I’m reading To Kill a Mockingbird for the second time. The first time I read it was, like most young Americans, in high school. Since its publication in 196o, it’s become almost sacred American literature. I enjoyed it upon my first reading, but it’s even better the second time around. Maybe it’s because I’m an adult. Whatever the reason, I am completely devouring it.

I am reading it in preparation for a library discussion. It is a two-part discussion. The first part was on the newest release by Harper Lee, Go Set a Watchman. The second part will be on Mockingbird. This reading and re-reading couldn’t have come at a better time for me. I have been writing for a few years. I belong to a critique group. Sometimes, despite claiming to have a tough writer skin, I find my flesh too fragile and walk away wounded from the probably well-meant critique. Most likely, it was a bad time for me to ask. Most likely, I was already emotionally raw prior to asking.

Stephen King suggests writers “Write with the door closed. Edit with the door open.” Sometimes I open too soon. That first draft is wrought with visceral emotion. It hasn’t been filtered and processed and simmered down to that Hemingwayesque one true, clear message for the reader. Of course the reader will get frustrated. The writer hasn’t completely worked through the emotions yet. This leaves the reader feeling the same emotional turmoil. But I’m thankful other writers have rough rough drafts. Even a literary giant like Harper Lee.

The release of Watchman on July 15, 2015 stirred a great deal of controversy. Without going into literary criticism (as it’s not the purpose of this article), I would like to reflect upon what this book meant to me from a writer’s perspective. Upon reading it and finding inconsistencies, not just discrepancies between the Mockingbird Atticus and the Watchman Atticus as was being publicly argued, but inconsistencies within Watchman itself, I decided to take the book for what I believed it to be–a rough draft. Even though Harper Lee gave her consent for publication, was she really ready to release it? In reference to White’s quote above, maybe the book was complete, but was Lee satisfied?

Looking at it that way not only made its inconsistencies easier to accept, it also gave me great hope. So often I read a “finished,” polished piece and mistake it for a first draft. Knowing, of course, this is seldom the case. How many incarnations did that piece endure before I finally set eyes on it? I tend to forget about the work that went into it and instead set the author upon a pedestal that s/he probably worked very hard to climb. Viewed that way, Watchman looks like an excellent first draft. (Or, more likely, second or third. . .) It should cause us to more fully appreciate the craft of writing and those who strive, with every fiber of their being, to do it well.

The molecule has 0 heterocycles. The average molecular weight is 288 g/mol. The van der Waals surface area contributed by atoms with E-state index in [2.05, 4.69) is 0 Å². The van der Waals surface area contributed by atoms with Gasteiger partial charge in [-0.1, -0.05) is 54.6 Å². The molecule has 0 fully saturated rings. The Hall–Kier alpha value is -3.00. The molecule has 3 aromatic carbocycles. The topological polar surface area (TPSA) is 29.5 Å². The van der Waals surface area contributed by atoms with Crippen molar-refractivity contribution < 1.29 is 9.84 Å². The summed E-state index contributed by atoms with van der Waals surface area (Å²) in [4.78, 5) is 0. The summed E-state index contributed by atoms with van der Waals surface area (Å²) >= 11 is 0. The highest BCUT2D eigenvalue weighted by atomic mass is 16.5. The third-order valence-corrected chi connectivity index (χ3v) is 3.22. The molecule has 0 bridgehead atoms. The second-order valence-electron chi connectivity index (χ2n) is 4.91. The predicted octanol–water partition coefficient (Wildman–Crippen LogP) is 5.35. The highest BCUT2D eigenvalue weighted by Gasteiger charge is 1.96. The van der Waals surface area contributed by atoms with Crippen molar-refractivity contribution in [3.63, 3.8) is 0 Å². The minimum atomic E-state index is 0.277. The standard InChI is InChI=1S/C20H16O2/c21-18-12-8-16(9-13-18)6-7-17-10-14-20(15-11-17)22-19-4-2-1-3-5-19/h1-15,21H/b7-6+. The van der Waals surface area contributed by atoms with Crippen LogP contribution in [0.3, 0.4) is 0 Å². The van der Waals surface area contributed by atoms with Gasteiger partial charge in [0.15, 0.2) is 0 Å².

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Forever Changed

My son missed the bus. It was his second year in high school after having been home schooled since fourth grade. I was still homeschooling my two younger children. I would have to wake them up early to drive him to school for 7:23am. My husband had already left for work. It was very cold outside.

My son was apologetic, and his siblings woke up without grumbling. I was the one grumbling, but I tried to keep it to myself. On the ride to school, my nine year old daughter marveled at the ice crystals still on the trees, sparkling in the peachy glow of sunrise.

Later on that morning, my sister contacted me. There had been a shooting at Sandy Hook Elementary School. My pulse raced. I got a lump in my throat. My husband taught at Newtown High School, just down the street from Sandy Hook Elementary. I grabbed my laptop and stayed glued to it all day, horrified by the surreal events unfolding, wanting my husband home safe with me. I gave the kids independent work to do. I couldn’t teach them that day, and I couldn’t tell them about the nightmare that their father may or may not have been involved in.

He texted me later. He said he was safe and he’d be home as soon as he could. I told him there were hugs at home waiting for him. He replied, “And kids.” My heart ached for those families whose kids would not be coming home that day. It was so close to Christmas, too—the season of anticipation of joy and wonder, the expectation of warm family gatherings. It would be so different for those families now. So different for us all.